Sunshine Song at H42 Records

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My Brother the Wind Post Album Trailer

Posted in Whathaveyou on August 28th, 2014 by H.P. Taskmaster

my brother the wind

Yes. Yes. More of this. Less of not this. Swedish improv psych explorers My Brother the Wind will issue their third album in October via Free Electric Sound. The cumbersomely-titled offering, Once There was a Time When Time and Space were One, has just been given a video trailer, and I put it on to check it out and not one minute had passed before I was immersed. Hypnotized. The gorgeous, lush wash of tones had me in their grips to the point that, by the time its two minutes were played out, I forgot I wasn’t listening to a full album and that was all I was going to get.

Kind of a bummer about that last part, but the trailer really makes me look forward to what the album might hold when it hits in October, which I guess is the whole point. Fair enough. The PR wire brings info and of course the video itself:

MY BROTHER THE WIND: Expansive Album Trailer For New LP By Swedish Cosmic Rock Instrumentalists Released

Sweden’s instrumental cosmic rock quartet, MY BROTHER THE WIND, will release their third full-length album this October, the opus harnessing forty-five minutes of the band’s entirely improvised, instrumental psychedelic rock, entitled Once There Was A Time When Time And Space Were One. Recorded live in the studio with no overdubs during a single day, the band used six and twelve string acoustic and electric guitars, mellotron, flute, bass, drums, congas and more to complete the task. The album was captured in full analog on 2″ tape courtesy of a 16 track Ampex from 1969 at Drop Out Analogue, in the snowy wilderness of Åmål, Sweden, with engineering duties handled by Love Tholin, who used vintage flangers, plate reverbs and tape echoes to achieve the LP’s unrestrained sound and exceptionally organic tones, after which it was mixed by Tholin and the band, and mastered by Hans Fredriksson.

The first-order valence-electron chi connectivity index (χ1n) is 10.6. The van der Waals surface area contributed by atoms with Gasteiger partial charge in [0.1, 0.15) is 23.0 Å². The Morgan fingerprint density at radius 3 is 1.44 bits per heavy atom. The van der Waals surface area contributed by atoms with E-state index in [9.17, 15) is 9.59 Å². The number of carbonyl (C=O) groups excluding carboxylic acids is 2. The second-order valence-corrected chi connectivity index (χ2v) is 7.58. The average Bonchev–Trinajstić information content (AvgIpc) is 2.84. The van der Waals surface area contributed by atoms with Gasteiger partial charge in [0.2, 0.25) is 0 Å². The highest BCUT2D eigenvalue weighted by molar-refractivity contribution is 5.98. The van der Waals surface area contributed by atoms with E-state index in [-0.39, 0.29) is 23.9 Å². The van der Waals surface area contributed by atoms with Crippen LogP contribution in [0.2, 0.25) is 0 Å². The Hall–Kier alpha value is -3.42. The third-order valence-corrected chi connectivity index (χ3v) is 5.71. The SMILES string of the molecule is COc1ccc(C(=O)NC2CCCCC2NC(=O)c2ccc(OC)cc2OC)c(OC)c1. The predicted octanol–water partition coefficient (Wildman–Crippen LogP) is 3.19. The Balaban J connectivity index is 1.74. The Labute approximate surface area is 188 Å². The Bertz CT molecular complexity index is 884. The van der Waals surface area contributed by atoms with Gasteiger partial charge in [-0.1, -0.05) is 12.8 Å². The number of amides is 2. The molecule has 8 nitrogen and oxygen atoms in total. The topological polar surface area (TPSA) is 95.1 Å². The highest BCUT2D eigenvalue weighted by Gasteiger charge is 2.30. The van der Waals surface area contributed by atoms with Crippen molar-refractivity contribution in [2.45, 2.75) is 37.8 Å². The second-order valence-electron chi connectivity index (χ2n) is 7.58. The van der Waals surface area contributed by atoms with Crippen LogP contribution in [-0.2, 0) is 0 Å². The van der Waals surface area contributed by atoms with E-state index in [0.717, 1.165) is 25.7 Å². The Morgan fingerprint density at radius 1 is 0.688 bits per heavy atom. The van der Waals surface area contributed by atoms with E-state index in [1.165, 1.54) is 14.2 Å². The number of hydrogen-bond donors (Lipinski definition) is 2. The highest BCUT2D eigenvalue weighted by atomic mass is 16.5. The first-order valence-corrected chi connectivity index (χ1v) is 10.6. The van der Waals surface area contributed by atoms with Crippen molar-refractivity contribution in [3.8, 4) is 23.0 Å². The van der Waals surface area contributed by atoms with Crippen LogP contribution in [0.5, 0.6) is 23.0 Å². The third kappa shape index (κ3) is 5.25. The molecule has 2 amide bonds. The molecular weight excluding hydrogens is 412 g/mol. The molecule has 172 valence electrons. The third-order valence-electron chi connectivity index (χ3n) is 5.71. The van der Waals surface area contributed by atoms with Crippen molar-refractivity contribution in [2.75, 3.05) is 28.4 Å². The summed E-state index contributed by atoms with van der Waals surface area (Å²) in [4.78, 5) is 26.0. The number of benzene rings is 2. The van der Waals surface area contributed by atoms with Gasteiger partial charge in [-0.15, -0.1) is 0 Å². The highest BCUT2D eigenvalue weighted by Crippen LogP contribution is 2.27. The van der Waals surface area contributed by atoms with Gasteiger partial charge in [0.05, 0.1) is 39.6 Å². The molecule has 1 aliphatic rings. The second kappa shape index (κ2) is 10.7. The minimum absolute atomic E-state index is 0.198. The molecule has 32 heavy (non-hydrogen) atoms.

A trailer for Once There Was A Time When Time And Space Were One has been released, featuring an array of photos documenting the album’s creation as well as the band performing both on stage as well as outdoors, an in-depth look at the LP’s awesome artwork, and the first audio sample to be leaked from the album.